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LGBT Media Convened 2014

LGBT Media Convened 2014

This year’s LGBT Media Journalists Convening that took place in Washington D.C. was a dynamic and diverse weekend of ideas and information. The theme, "Honing Our Game," set the tenor of what attendees were presented with, beginning with the first panel teaching us how to “bust myths.” In a day and age where many LGBT journalists and activists are not only writing but appearing on TV pitted against right-wing fear mongers or just being asked inane questions by well meaning progressive pundits, it is essential to learn how to talk about our issues in a way that mainstream audiences can understand and relate to.

Communications expert Joel Silberman explained how to skillfully maneuver a conversation by “pivot and bridge,” and thus avoiding being on defense and steering the talking points to the facts. In reference to the antagonism, LGBT spokespeople often face on cable news shows, Masen Davis who leads the Transgender Law Center advised, “don’t buy into anyone’s anger, it will only delegitimize what you stand for.”

One of the complaints that are often made at many of these kinds of conferences, is the predominance of the “white gay male” agenda. This year organizers of LGBT Media Journalists Convening took many of the critiques and suggestions made last year and sought much more diverse panel presentations and participants.

Lorella Praeli lead a discussion on the intersection of queer issues and immigration. Praeli is a Peruvian born “DREAMer” who has been on the forefront of student immigrant rights groups over the last years. She emphatically drove home the necessity to understand the impact of the current immigration laws on our communities and that keeping the discussion going in the media is essential for progress.

This was followed by moderator Erin Rook’s panel “What We Don't Talk About: Radical Methods For Greater Diversity In Queer Journalism.” Panelists Reina Gossett from the Sylvia Rivera Law Project, Bi visibility activist Robyn Ochs, and Paul Kawata who spoke about HIV, rounded out the discussion.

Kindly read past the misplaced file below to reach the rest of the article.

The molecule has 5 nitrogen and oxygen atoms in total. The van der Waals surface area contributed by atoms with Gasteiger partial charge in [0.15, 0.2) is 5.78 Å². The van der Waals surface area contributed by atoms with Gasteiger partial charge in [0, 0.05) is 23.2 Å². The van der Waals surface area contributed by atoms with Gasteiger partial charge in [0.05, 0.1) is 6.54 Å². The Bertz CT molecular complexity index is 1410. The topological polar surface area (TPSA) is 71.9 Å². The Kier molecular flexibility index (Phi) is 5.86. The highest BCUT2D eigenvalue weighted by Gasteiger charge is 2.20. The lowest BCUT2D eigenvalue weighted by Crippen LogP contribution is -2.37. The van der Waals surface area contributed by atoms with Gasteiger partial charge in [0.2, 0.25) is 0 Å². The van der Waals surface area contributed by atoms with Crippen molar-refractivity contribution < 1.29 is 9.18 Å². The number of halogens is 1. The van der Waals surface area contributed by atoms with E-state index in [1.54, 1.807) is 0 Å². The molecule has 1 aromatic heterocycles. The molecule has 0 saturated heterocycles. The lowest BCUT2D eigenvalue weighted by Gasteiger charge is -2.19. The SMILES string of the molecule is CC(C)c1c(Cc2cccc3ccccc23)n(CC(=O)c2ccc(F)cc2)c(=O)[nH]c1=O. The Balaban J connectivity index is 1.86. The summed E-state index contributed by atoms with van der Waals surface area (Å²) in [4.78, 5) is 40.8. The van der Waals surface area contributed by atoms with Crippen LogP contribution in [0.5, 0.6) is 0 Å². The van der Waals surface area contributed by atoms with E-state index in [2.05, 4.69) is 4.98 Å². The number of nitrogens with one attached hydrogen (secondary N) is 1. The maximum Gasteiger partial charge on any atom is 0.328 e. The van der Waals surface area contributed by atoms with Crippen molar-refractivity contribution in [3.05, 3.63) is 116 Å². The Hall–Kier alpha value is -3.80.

There was also a focus on how to cover controversial topics within trans identity and racial issues if you yourself are not trans or a person of color. The panel moderated by Sarah Blazucki included; Darlene Nipper, Steven Thrasher, and Mara Keisling who peeled back the veil of polite conversation to get to the heart of things. Bottom line: there is no polite way to talk about race or trans issues if you are not a part of those communites, so expect to make mistakes and maybe say the wrong things, and allow it to be a learning experiences for all.

The conference wasn’t all about social and civil issues, Trish Benidix from AfterEllen moderated a panel on queer media and technology. Journalists were advised by the techie panelists Kortney Ziegler and Tyler Chance on the best ways to amplify/viral-ize stories, how to configured websites in the age of mobile, and how to unclutter web spaces so content can be most effective.

The day ended with much promise for future gatherings in which the minorities within our larger movement begin to shape our agenda—this had many in attendance already talking about next year’s conference. Hats off to organizers: Matt Foreman, Sarah Blazucki, Trish Bendix, Rebecca Juro, Daniel Villareal, Erin Rook, lead by Bil Browning of The Bilerico Project.